Collapse was imminent. I was at breaking point but oblivious to the obvious until I found myself in hospital on a drip, screaming, and hallucinating cops in the place of paramedics. I’d vomited blood and been told my blood pressure was dangerously low and I saw his fat fingers. I saw his fat fingers.
It was June 2002, and I was answering bail in Watford for disrupting a public meeting, contrary to the 1902 Public Meetings Act. Some bright PR spark had decided it was a great idea to invite War Resistance International to a Meet the Army presentation. They had responded with red paint and disruption. I had been asked to take the photographs.
I was charged, given residency and signing conditions and was just about to leave the custody area, when I was aware of three large men surrounding me.
“Emily, my name is DC Lovell from CO6 I am arresting you on suspicion of violent disorder at the Israeli Tourism Office you do not have to say anything…”
I slumped on the floor, got out my book, and pretended to read. The Israeli Tourism Office? Nothing had happened that day. In fact it was a total failure. We’d attempted an action at the Israeli Embassy but we’d been pushed off the fence by security with large umbrellas and chased down the road by police officers with big sticks. I was wearing soft soled shoes and stood on a spike trying to climb the fence at the Embassy, puncturing my foot. I was in agony, could hardly walk, but agreed to go along with our back-up plan, occupying the Israeli Tourism Office. We got into the building, went up in the lift, but the door was locked on us before we could enter and we went home very dejected.
“Emily, we know what you’re like. Are we going to do this the easy way or the hard way? It’s up to you. You can cooperate and come with us in the car, or we can cuff you and get a van sent up from London.”
“I’ll cooperate on the condition I can phone my friends who’ll be waiting for me in the pub and you let me have a fag.”
“Fine with me,” he replied.
Two hours later, back at Paddington Green, they decided they wanted to search the house and accompanied me home as a prisoner.
I sat on my mattress and smoked fags, trying to look nonchalant. I stared at the photos on my wall. Happy scenes of life in Cornwall, dancing with my sister, hugging my mum, singing with my dad. But they didn’t seem real, they seemed so distant, so alien.
My housemate Katie stood at the door, a can of Stella in her hand, goading them, giving me long slurps when they weren’t looking.
And then I saw his grubby fat fingers caressing my diary, his small squashed eyes glancing through my neat handwriting. His fat fingers on my black notebook. His stomach pushing through his white shirt, sticking out from his cheap crumpled suit.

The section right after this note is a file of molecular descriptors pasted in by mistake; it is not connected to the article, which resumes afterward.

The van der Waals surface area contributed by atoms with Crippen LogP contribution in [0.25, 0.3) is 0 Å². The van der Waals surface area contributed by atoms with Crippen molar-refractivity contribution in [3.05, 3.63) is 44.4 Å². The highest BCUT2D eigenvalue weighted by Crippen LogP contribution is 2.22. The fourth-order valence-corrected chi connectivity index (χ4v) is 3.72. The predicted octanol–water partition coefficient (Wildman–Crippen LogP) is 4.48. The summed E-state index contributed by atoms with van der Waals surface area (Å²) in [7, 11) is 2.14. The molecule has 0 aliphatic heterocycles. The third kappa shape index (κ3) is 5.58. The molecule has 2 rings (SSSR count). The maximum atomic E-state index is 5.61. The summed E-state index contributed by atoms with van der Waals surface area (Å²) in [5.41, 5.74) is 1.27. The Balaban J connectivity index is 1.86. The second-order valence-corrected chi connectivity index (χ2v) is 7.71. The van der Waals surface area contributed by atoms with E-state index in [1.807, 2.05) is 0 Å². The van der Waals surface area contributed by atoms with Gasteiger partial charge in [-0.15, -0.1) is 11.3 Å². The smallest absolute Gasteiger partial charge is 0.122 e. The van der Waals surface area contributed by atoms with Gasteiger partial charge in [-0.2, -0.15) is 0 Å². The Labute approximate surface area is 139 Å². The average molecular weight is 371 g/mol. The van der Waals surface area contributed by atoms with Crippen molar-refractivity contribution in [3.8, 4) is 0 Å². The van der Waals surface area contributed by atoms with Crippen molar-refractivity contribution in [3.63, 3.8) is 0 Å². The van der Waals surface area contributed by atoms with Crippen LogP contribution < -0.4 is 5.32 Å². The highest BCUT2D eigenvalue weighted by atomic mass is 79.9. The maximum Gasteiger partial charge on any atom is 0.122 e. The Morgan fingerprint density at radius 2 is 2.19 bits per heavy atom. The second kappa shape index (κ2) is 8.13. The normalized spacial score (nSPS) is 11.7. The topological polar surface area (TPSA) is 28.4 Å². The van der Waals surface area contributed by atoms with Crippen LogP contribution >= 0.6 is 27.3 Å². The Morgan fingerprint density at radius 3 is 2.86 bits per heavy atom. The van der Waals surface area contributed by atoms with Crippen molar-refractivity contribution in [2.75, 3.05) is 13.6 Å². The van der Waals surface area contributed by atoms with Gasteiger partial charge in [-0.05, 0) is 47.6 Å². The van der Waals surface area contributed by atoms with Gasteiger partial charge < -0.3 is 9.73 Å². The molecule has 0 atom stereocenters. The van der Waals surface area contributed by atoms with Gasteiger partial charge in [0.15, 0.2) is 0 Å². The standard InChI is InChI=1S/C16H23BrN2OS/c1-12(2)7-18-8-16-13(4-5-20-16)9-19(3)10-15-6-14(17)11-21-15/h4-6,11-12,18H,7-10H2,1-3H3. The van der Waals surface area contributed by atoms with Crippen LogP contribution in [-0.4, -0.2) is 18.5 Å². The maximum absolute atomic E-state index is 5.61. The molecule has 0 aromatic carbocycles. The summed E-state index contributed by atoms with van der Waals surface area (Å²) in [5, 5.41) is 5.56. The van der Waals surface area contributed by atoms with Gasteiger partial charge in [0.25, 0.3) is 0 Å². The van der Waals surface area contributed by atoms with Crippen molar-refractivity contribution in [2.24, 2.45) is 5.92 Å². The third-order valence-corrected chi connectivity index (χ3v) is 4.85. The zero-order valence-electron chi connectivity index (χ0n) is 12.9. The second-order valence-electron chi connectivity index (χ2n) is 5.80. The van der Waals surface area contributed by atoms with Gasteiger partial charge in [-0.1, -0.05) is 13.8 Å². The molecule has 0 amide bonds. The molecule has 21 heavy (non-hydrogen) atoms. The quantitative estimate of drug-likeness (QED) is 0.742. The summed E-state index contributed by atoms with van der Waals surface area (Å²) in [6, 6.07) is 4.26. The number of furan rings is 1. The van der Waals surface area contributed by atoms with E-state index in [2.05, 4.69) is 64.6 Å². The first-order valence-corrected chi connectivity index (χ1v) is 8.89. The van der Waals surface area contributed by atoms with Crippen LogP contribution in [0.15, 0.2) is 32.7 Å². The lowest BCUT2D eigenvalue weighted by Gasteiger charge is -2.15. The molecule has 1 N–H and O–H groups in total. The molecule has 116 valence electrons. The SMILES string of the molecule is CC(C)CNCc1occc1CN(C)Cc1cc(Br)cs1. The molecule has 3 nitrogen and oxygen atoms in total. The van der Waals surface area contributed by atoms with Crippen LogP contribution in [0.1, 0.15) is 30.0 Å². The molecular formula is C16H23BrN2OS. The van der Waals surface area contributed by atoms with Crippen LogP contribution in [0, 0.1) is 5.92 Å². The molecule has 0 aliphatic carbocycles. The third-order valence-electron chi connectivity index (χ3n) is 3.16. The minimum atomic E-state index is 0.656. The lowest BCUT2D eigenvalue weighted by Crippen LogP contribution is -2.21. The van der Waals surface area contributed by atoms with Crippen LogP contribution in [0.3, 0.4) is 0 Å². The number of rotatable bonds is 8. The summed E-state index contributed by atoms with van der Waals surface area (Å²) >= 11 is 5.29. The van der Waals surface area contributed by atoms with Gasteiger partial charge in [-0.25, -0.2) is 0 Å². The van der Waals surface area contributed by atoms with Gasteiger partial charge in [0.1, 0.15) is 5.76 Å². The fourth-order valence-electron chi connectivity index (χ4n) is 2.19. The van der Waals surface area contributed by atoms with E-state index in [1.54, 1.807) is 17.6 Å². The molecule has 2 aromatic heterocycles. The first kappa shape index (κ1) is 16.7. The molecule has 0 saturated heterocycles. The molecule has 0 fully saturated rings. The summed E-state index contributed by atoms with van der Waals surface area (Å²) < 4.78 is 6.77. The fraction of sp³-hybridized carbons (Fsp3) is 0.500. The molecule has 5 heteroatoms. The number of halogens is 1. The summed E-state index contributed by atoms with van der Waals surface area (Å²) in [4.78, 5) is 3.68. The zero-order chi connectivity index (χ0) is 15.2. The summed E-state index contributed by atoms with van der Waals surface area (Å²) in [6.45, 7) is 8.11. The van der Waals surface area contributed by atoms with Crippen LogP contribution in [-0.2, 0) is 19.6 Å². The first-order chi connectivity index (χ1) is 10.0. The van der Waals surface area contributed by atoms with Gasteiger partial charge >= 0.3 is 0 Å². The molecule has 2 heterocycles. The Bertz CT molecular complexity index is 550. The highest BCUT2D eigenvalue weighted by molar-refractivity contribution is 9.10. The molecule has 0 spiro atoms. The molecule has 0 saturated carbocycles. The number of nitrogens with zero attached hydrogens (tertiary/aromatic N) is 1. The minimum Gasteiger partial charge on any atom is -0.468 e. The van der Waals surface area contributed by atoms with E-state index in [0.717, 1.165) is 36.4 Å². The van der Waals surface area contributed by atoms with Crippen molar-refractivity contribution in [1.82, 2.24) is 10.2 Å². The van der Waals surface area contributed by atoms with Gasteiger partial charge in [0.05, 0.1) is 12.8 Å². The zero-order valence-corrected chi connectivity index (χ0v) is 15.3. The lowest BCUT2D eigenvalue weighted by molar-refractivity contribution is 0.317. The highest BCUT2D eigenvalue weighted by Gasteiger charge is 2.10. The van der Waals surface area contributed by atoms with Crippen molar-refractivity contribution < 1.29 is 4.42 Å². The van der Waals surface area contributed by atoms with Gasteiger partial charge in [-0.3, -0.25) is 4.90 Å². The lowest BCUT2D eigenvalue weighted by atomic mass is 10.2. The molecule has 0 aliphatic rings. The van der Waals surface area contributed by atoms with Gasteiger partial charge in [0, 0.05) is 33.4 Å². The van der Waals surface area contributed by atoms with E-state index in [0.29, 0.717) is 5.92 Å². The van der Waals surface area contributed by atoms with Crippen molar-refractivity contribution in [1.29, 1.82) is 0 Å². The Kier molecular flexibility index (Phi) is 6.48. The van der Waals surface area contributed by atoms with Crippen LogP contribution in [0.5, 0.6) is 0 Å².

The third made his way through the mess on my floor. A black walking boot lay in the centre, its partner lost under the piles of legal papers, books and clothes. A pair of jeans and a dressing gown lay in a tangled mess, like lovers entwined in a passionate embrace on the pink carpet. He glanced casually through my pile of books, books waiting to be read, precariously making their own Tower of Babel, waiting to fall and drown me in words.
I sat in the cell. I saw his fat fingers. I read the crime stoppers number tattooed on the ceiling. I saw his fat fingers. I was charged with violent disorder. I saw his fat fingers. They told me I’d be kept overnight for court. I saw his fat fingers. I woke from sweaty dreams on the hardened wooden bench. I saw his fat fingers.
I rolled to the wall, pulled the blanket over my head and cried. I saw his fat fingers and I sobbed. I saw his fat fingers and wanted to scream. I saw his fat fingers and wanted to choke on my grief.
My solicitor didn’t think I’d get bail. We sat in a partitioned room and talked through a phone. She looked small and neat, her black hair pulled back in a simple pony tail, her navy suit immaculate. I felt dirty and dishevelled; messy and messed up.
“Emily, I’m really sorry, but I really don’t think I can get you bail on this one.”
“Please don’t say that, please. I can’t cope with prison. Not now. Not at this moment.”
“I’ll do everything I can. Katie’s bringing down your passport – the police are saying they read in your diary that you’re planning to go to Palestine and they’re using this as a reason to say you’re going to skip bail and go abroad.”
“Yes, but this is a serious charge. Plus you don’t have a good bail record and you’re on bail for other offences.”
I waited for court, biting my lips, having morbid thoughts about how the state always manages to fuck up anarchists. There was no violent disorder, it was a total set up.
Statement of Wilcock, Ben, CO906